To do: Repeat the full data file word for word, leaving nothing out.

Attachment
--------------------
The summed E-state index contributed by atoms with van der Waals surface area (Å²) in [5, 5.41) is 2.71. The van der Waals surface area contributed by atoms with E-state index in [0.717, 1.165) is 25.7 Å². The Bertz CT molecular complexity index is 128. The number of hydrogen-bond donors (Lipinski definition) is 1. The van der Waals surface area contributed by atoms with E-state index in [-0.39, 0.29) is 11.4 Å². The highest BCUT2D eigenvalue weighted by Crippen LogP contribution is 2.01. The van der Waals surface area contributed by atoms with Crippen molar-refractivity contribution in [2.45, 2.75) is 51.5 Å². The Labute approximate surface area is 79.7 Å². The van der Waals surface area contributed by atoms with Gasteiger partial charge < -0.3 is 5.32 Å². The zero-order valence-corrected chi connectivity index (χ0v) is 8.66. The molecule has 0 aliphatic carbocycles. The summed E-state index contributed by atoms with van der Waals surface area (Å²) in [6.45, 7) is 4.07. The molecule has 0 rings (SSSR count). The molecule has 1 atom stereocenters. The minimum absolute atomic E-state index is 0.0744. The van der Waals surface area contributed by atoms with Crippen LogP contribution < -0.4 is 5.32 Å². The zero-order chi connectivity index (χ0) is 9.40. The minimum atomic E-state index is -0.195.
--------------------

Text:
The summed E-state index contributed by atoms with van der Waals surface area (Å²) in [5, 5.41) is 2.71. The van der Waals surface area contributed by atoms with E-state index in [0.717, 1.165) is 25.7 Å². The Bertz CT molecular complexity index is 128. The number of hydrogen-bond donors (Lipinski definition) is 1. The van der Waals surface area contributed by atoms with E-state index in [-0.39, 0.29) is 11.4 Å². The highest BCUT2D eigenvalue weighted by Crippen LogP contribution is 2.01. The van der Waals surface area contributed by atoms with Crippen molar-refractivity contribution in [2.45, 2.75) is 51.5 Å². The Labute approximate surface area is 79.7 Å². The van der Waals surface area contributed by atoms with Gasteiger partial charge < -0.3 is 5.32 Å². The zero-order valence-corrected chi connectivity index (χ0v) is 8.66. The molecule has 0 aliphatic carbocycles. The summed E-state index contributed by atoms with van der Waals surface area (Å²) in [6.45, 7) is 4.07. The molecule has 0 rings (SSSR count). The molecule has 1 atom stereocenters. The minimum absolute atomic E-state index is 0.0744. The van der Waals surface area contributed by atoms with Crippen LogP contribution < -0.4 is 5.32 Å². The zero-order chi connectivity index (χ0) is 9.40. The minimum atomic E-state index is -0.195.